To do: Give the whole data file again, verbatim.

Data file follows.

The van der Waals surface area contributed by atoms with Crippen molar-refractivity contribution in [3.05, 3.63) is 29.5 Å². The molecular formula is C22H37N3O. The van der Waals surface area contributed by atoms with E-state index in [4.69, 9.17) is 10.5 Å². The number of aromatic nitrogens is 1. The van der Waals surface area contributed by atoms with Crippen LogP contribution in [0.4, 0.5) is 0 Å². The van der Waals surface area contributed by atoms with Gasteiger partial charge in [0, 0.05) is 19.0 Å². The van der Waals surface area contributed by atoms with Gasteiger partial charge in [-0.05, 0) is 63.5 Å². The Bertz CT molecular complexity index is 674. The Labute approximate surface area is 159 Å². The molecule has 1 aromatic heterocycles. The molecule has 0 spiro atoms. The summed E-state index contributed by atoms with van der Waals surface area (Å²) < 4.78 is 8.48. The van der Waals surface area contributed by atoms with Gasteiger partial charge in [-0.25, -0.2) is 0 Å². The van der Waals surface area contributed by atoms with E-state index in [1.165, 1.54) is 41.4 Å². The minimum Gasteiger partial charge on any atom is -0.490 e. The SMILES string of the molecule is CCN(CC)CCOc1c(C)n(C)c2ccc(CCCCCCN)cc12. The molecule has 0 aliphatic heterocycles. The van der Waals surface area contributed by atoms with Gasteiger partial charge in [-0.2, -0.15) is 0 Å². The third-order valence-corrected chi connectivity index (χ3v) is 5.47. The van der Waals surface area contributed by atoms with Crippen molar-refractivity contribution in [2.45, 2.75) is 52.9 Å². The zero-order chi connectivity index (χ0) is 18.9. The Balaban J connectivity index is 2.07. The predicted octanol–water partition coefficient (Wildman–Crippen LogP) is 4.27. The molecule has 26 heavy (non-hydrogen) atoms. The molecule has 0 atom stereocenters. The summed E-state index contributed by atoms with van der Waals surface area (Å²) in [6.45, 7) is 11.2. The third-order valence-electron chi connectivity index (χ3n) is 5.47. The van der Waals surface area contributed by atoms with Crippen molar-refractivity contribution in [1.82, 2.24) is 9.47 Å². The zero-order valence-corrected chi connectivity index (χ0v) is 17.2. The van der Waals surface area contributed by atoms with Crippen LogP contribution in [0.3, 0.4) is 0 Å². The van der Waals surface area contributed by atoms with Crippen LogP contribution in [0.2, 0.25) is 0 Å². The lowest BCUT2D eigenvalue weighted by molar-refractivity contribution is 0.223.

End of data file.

The van der Waals surface area contributed by atoms with Crippen molar-refractivity contribution in [3.05, 3.63) is 29.5 Å². The molecular formula is C22H37N3O. The van der Waals surface area contributed by atoms with E-state index in [4.69, 9.17) is 10.5 Å². The number of aromatic nitrogens is 1. The van der Waals surface area contributed by atoms with Crippen LogP contribution in [0.4, 0.5) is 0 Å². The van der Waals surface area contributed by atoms with Gasteiger partial charge in [0, 0.05) is 19.0 Å². The van der Waals surface area contributed by atoms with Gasteiger partial charge in [-0.05, 0) is 63.5 Å². The Bertz CT molecular complexity index is 674. The Labute approximate surface area is 159 Å². The molecule has 1 aromatic heterocycles. The molecule has 0 spiro atoms. The summed E-state index contributed by atoms with van der Waals surface area (Å²) < 4.78 is 8.48. The van der Waals surface area contributed by atoms with Gasteiger partial charge in [-0.25, -0.2) is 0 Å². The van der Waals surface area contributed by atoms with E-state index in [1.165, 1.54) is 41.4 Å². The minimum Gasteiger partial charge on any atom is -0.490 e. The SMILES string of the molecule is CCN(CC)CCOc1c(C)n(C)c2ccc(CCCCCCN)cc12. The molecule has 0 aliphatic heterocycles. The van der Waals surface area contributed by atoms with Gasteiger partial charge in [-0.2, -0.15) is 0 Å². The third-order valence-corrected chi connectivity index (χ3v) is 5.47. The van der Waals surface area contributed by atoms with Crippen molar-refractivity contribution in [2.45, 2.75) is 52.9 Å². The zero-order chi connectivity index (χ0) is 18.9. The Balaban J connectivity index is 2.07. The predicted octanol–water partition coefficient (Wildman–Crippen LogP) is 4.27. The molecule has 26 heavy (non-hydrogen) atoms. The molecule has 0 atom stereocenters. The summed E-state index contributed by atoms with van der Waals surface area (Å²) in [6.45, 7) is 11.2. The third-order valence-electron chi connectivity index (χ3n) is 5.47. The van der Waals surface area contributed by atoms with Crippen molar-refractivity contribution in [1.82, 2.24) is 9.47 Å². The zero-order valence-corrected chi connectivity index (χ0v) is 17.2. The van der Waals surface area contributed by atoms with Crippen LogP contribution in [0.3, 0.4) is 0 Å². The van der Waals surface area contributed by atoms with Crippen LogP contribution in [0.2, 0.25) is 0 Å². The lowest BCUT2D eigenvalue weighted by molar-refractivity contribution is 0.223.